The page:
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The flags of the Hashd and Hezbollah are raised at the funeral of Iranian General Qassem Soleimani, who was killed in an American raid in Baghdad. January 2020
Max Boot, an analyst at the US Council on Foreign Relations, warned of a "complete" American withdrawal from Iraq, at a time when the pro-Iranian militias offered to suspend missile attacks if Baghdad provided a timetable for the withdrawal of US forces from the country.
And recently, the United States announced plans to reduce the number of US forces in Iraq from 5,200 to 3,000. In late September, Secretary of State Mike Pompeo threatened to close the US embassy in Baghdad completely if attacks by Iranian proxy forces continued.
" It might make sense for the United States to reduce its diplomatic mission in Baghdad, the largest in the world," said Bot in an analysis on the website of the Council on Foreign Relations , an independent research institute based in New York, given the continuing attacks by Iraqi militias, backed by Iran.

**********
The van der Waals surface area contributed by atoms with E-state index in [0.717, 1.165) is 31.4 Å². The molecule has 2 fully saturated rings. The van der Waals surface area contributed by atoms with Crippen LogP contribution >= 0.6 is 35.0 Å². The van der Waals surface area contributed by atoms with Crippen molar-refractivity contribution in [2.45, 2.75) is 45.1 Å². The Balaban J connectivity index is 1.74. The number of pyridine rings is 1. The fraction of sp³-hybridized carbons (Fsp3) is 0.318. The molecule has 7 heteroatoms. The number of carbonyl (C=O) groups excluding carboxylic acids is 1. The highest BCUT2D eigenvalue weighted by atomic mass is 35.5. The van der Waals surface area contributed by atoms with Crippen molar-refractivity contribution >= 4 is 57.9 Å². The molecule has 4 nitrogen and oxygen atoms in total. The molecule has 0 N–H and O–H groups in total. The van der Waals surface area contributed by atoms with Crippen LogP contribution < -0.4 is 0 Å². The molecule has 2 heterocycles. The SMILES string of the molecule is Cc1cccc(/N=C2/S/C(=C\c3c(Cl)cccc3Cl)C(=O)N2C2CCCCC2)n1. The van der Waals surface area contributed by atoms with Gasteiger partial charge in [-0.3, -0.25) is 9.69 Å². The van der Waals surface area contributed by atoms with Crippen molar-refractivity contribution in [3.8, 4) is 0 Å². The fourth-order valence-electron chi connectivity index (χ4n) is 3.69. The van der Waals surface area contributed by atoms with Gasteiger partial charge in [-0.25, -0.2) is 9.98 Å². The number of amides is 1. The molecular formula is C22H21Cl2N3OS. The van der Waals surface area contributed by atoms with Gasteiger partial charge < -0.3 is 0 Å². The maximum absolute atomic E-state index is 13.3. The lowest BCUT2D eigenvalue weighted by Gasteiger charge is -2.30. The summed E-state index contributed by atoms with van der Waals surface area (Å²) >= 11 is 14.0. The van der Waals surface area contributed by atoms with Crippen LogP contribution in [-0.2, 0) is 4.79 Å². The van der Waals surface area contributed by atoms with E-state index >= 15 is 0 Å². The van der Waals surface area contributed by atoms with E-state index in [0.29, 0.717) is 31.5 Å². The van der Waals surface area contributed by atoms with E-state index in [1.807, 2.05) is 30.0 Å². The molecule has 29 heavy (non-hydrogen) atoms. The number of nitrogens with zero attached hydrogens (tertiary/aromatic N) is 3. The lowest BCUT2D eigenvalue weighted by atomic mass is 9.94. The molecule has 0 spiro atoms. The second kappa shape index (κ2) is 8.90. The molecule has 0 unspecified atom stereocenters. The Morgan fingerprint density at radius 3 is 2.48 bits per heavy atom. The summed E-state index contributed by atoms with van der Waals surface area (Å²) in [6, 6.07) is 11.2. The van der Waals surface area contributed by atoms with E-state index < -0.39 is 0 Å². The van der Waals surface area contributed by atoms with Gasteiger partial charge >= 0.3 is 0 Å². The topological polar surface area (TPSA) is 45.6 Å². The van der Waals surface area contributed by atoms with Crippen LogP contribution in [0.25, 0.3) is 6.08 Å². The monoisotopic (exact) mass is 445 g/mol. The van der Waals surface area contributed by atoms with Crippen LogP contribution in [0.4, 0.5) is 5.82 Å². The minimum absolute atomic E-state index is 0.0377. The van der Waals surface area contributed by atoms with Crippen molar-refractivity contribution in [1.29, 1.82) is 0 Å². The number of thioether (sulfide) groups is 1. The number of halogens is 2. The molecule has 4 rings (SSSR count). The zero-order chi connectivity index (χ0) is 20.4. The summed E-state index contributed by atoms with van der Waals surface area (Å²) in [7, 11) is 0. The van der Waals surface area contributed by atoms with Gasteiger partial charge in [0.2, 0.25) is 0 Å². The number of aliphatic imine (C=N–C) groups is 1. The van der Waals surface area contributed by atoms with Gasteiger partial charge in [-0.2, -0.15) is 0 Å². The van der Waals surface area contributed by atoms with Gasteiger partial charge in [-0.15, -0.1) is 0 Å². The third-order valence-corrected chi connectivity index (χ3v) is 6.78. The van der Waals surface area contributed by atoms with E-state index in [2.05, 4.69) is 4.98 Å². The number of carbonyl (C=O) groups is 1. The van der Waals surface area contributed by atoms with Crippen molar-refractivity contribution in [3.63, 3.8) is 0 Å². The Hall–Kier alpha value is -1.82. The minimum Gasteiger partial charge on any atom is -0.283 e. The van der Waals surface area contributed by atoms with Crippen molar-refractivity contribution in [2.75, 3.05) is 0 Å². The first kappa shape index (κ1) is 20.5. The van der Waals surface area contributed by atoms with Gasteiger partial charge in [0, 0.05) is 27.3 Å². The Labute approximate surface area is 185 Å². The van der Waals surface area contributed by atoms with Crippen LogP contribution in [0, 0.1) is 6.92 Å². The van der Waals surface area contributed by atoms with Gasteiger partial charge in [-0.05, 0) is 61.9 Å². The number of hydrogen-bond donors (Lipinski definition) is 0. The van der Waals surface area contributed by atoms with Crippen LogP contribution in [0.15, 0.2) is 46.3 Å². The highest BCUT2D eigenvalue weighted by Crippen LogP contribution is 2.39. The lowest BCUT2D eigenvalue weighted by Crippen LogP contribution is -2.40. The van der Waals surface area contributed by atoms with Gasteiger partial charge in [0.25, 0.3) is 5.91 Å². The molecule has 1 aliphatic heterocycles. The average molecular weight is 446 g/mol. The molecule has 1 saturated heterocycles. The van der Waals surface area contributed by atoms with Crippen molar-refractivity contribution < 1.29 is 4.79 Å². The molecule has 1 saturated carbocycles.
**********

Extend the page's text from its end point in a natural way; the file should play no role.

But he returned to say that this withdrawal "would, in fact, give Iran exactly what it wants. The survival of US forces in Iraq guarantees confronting Iranian influence, which still exists despite all the sanctions imposed by the administration of US President Donald Trump on Tehran."
Lebanonization of Iraq
He added, "Iran is trying (Lebanonization) Iraq, that is to say, turning Iraq into another Lebanon, as it allows the rule of a theoretically pro-Western government while militias loyal to it exercise the real power. In Lebanon, this force is Hezbollah. In Iraq, this force is militias like The Hezbollah Brigades and Asaib Ahl al-Haq. "
Bout used a previous analysis of "Iranian militia influence maps" by the late Iraqi researcher Hisham Al-Hashemi. Al-Hashemi found that the "gradual takeover of the militias over the state, under the pretext of reconstruction and reconciliation after the civil war, is part of sectarian warfare and an organized crime."
He emphasized that the militias "have extracted extensive control over a large part of the Iraqi economy: from airport customs, construction projects, oil fields, sewage, water, highways, colleges, public and private properties, tourist sites, and presidential palaces. The extortion of restaurants, cafes, and cargo trucks. Fishermen, farmers and displaced families. "
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